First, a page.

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Do not support Coke

Observer Viewpoint | Tuesday, February 8, 2005

Recently students have been debating the merits and faults of the new Coca-Cola dorm competition and some very good questions have been asked. But we would like to bring to light another side of this debate that has as of yet not been discussed: Coca Cola’s human rights abuses.

First and foremost, let us recall that as members of the Notre Dame community each of us is a beneficiary of the Coca-Cola Corporation, either through general donations to the University or by way of individual scholarships and grants. As beneficiaries we are all called to understand the nature of our benefactor and to investigate the means by which it procures the resources that are ultimately used to build our dorms and fund our research.

We would like to outline the facts about just a few of the abuses committed by the Coca-Cola Corporation. In so doing we ask: do we deserve to enjoy the comforts of Coca-Cola’s relationship with our University at the expense of the lives and livelihoods of others? More specifically, can we condone such a situation and even go so far as to participate in it?

Some of the worse abuses have been committed in Colombian bottling plants, resulting in the death of at least 13 workers. A lawsuit filed against Coca-Cola charges that it “contracted with or otherwise directed paramilitary security forces that utilized extreme violence and murdered, tortured and unlawfully detained or otherwise silenced trade union leaders.” Guatemalan workers have suffered in similar ways.

Coca-Cola benefits from child labor that takes place under hazardous conditions. In El Salvador for instance, thousands of children, some as young as eight years old, are working on sugarcane plantations where they often suffer from severe machete wounds, smoke inhalation and burns.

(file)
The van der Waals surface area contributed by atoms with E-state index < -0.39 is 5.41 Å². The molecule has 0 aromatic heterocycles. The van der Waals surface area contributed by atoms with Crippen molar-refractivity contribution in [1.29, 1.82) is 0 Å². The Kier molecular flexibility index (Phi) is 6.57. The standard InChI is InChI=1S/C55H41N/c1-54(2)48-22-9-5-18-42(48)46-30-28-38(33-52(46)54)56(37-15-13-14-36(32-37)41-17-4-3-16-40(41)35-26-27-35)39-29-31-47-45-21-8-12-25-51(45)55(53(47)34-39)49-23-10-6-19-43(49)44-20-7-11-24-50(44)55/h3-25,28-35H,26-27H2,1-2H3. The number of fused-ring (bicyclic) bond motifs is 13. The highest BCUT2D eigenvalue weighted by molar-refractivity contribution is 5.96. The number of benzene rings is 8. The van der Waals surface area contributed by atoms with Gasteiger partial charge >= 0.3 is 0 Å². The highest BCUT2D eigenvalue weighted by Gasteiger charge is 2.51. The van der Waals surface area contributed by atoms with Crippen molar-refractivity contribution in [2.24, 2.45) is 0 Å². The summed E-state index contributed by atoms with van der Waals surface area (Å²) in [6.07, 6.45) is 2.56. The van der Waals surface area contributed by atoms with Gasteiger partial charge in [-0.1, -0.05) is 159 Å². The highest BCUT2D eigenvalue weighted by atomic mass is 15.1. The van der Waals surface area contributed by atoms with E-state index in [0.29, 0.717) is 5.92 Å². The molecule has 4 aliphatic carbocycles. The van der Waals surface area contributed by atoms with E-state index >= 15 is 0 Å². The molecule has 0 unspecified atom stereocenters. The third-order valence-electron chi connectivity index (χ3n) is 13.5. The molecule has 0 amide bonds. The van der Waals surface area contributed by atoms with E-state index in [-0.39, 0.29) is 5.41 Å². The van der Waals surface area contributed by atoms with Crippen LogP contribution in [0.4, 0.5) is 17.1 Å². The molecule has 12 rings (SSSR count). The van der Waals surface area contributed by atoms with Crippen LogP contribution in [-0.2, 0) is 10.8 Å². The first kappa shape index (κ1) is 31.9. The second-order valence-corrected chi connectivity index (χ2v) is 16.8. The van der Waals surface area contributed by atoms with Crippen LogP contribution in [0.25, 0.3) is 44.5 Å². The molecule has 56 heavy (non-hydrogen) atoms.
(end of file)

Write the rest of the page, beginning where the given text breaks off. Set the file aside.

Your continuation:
Coke’s bottling practices in India have caused water shortages and groundwater pollution. Entire communities have been exposed to toxic levels of waste and pesticides. In addition, Coke’s bottling plants draw so much water from the wells and groundwater sources that the local water supplies are depleted to the extent that thousands of farmers are left with an inadequate supply for their own agricultural uses. These practices have not only poisoned the inhabitants of these regions, but also deprived thousands of local farmers of their livelihoods. Similar abuses have taken place in Mexico and Ghana.

We choose not to participate in the Coca-Cola dorm competition because we believe it is more important to ensure that all people have the right to healthy, dignified lives than it is to secure profits and share their comforts with a select few. As consumers we understand that “money” can mean “approval.” We have decided to withhold our approval and we invite you to join with us in abstaining from this competition. Stand in solidarity with workers and communities around the world who are no less deserving of Coca-Cola’s beneficence than we are.

More information about Coke’s human rights abuses and how to take further action can be found at www.cokewatch.org and www.killercoke.org.

Jake Weiler, Joe DiGrazia, Melody Gonzalez


Jessica Collado


Joe Murphy


Feb. 6